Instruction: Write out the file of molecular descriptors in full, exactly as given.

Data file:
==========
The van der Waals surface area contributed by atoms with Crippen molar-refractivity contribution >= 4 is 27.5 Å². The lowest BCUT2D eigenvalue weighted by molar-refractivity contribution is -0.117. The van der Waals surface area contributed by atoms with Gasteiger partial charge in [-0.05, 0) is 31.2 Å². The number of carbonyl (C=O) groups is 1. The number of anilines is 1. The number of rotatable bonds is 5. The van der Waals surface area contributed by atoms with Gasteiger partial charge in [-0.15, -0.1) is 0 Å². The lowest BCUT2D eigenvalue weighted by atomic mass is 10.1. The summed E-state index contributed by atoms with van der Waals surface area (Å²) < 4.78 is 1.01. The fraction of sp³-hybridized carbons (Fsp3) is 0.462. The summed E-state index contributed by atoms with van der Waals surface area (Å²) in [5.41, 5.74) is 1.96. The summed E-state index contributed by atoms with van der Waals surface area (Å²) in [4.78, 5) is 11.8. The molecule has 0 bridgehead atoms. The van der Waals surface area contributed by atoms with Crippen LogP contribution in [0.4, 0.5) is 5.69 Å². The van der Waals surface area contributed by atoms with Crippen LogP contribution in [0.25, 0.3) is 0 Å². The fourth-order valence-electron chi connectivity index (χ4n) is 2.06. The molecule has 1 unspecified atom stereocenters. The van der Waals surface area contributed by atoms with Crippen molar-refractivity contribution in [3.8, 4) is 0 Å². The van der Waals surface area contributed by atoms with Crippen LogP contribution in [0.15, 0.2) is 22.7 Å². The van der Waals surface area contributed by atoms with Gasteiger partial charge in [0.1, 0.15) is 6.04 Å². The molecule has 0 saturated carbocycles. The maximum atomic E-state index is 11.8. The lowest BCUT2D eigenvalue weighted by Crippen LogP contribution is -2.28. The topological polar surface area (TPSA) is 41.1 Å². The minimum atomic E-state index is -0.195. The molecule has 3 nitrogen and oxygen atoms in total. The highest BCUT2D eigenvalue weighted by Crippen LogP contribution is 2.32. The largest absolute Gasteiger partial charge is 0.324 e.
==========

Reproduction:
The van der Waals surface area contributed by atoms with Crippen molar-refractivity contribution >= 4 is 27.5 Å². The lowest BCUT2D eigenvalue weighted by molar-refractivity contribution is -0.117. The van der Waals surface area contributed by atoms with Gasteiger partial charge in [-0.05, 0) is 31.2 Å². The number of carbonyl (C=O) groups is 1. The number of anilines is 1. The number of rotatable bonds is 5. The van der Waals surface area contributed by atoms with Gasteiger partial charge in [-0.15, -0.1) is 0 Å². The lowest BCUT2D eigenvalue weighted by atomic mass is 10.1. The summed E-state index contributed by atoms with van der Waals surface area (Å²) < 4.78 is 1.01. The fraction of sp³-hybridized carbons (Fsp3) is 0.462. The summed E-state index contributed by atoms with van der Waals surface area (Å²) in [5.41, 5.74) is 1.96. The summed E-state index contributed by atoms with van der Waals surface area (Å²) in [4.78, 5) is 11.8. The molecule has 0 bridgehead atoms. The van der Waals surface area contributed by atoms with Crippen LogP contribution in [0.4, 0.5) is 5.69 Å². The van der Waals surface area contributed by atoms with Crippen LogP contribution in [0.25, 0.3) is 0 Å². The fourth-order valence-electron chi connectivity index (χ4n) is 2.06. The molecule has 1 unspecified atom stereocenters. The van der Waals surface area contributed by atoms with Crippen molar-refractivity contribution in [3.8, 4) is 0 Å². The van der Waals surface area contributed by atoms with Crippen LogP contribution in [0.15, 0.2) is 22.7 Å². The van der Waals surface area contributed by atoms with Gasteiger partial charge in [0.1, 0.15) is 6.04 Å². The molecule has 0 saturated carbocycles. The maximum atomic E-state index is 11.8. The lowest BCUT2D eigenvalue weighted by Crippen LogP contribution is -2.28. The topological polar surface area (TPSA) is 41.1 Å². The minimum atomic E-state index is -0.195. The molecule has 3 nitrogen and oxygen atoms in total. The highest BCUT2D eigenvalue weighted by Crippen LogP contribution is 2.32. The largest absolute Gasteiger partial charge is 0.324 e.